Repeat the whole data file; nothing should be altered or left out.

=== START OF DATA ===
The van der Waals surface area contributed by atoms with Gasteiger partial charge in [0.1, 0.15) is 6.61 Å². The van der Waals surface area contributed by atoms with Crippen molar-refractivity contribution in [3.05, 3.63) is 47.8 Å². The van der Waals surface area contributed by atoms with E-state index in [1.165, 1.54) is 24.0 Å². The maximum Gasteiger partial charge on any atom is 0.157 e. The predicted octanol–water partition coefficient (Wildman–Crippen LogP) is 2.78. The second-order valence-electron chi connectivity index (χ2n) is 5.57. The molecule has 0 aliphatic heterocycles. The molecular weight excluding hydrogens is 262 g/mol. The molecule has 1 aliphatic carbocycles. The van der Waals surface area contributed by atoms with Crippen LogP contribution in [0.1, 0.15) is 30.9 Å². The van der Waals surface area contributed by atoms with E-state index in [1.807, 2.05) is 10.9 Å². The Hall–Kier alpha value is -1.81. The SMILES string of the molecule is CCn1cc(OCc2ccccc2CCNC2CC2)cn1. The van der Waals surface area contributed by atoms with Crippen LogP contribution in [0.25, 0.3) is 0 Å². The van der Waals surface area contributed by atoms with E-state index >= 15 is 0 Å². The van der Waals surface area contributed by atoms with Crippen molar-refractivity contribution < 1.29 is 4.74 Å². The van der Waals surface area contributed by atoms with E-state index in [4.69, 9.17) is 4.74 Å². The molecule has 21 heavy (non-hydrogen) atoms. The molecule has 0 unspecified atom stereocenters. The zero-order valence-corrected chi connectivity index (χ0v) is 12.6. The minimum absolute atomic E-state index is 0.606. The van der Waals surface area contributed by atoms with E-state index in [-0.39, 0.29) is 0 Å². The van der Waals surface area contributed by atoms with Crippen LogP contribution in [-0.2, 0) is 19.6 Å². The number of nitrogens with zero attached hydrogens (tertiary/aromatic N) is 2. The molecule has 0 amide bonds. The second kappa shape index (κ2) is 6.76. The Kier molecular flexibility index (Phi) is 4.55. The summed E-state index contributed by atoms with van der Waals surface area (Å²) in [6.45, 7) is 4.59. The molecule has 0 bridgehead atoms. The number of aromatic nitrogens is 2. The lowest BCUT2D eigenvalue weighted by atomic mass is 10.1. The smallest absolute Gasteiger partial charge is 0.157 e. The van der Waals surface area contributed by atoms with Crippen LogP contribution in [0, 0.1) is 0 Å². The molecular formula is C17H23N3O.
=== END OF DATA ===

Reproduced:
The van der Waals surface area contributed by atoms with Gasteiger partial charge in [0.1, 0.15) is 6.61 Å². The van der Waals surface area contributed by atoms with Crippen molar-refractivity contribution in [3.05, 3.63) is 47.8 Å². The van der Waals surface area contributed by atoms with E-state index in [1.165, 1.54) is 24.0 Å². The maximum Gasteiger partial charge on any atom is 0.157 e. The predicted octanol–water partition coefficient (Wildman–Crippen LogP) is 2.78. The second-order valence-electron chi connectivity index (χ2n) is 5.57. The molecule has 0 aliphatic heterocycles. The molecular weight excluding hydrogens is 262 g/mol. The molecule has 1 aliphatic carbocycles. The van der Waals surface area contributed by atoms with Crippen LogP contribution in [0.1, 0.15) is 30.9 Å². The van der Waals surface area contributed by atoms with E-state index in [1.807, 2.05) is 10.9 Å². The Hall–Kier alpha value is -1.81. The SMILES string of the molecule is CCn1cc(OCc2ccccc2CCNC2CC2)cn1. The van der Waals surface area contributed by atoms with Crippen LogP contribution in [0.25, 0.3) is 0 Å². The van der Waals surface area contributed by atoms with E-state index >= 15 is 0 Å². The van der Waals surface area contributed by atoms with Crippen molar-refractivity contribution < 1.29 is 4.74 Å². The van der Waals surface area contributed by atoms with E-state index in [4.69, 9.17) is 4.74 Å². The molecule has 21 heavy (non-hydrogen) atoms. The molecule has 0 unspecified atom stereocenters. The zero-order valence-corrected chi connectivity index (χ0v) is 12.6. The minimum absolute atomic E-state index is 0.606. The van der Waals surface area contributed by atoms with E-state index in [-0.39, 0.29) is 0 Å². The van der Waals surface area contributed by atoms with Crippen LogP contribution in [-0.2, 0) is 19.6 Å². The number of nitrogens with zero attached hydrogens (tertiary/aromatic N) is 2. The molecule has 0 amide bonds. The second kappa shape index (κ2) is 6.76. The Kier molecular flexibility index (Phi) is 4.55. The summed E-state index contributed by atoms with van der Waals surface area (Å²) in [6.45, 7) is 4.59. The molecule has 0 bridgehead atoms. The number of aromatic nitrogens is 2. The lowest BCUT2D eigenvalue weighted by atomic mass is 10.1. The smallest absolute Gasteiger partial charge is 0.157 e. The van der Waals surface area contributed by atoms with Crippen LogP contribution in [0, 0.1) is 0 Å². The molecular formula is C17H23N3O.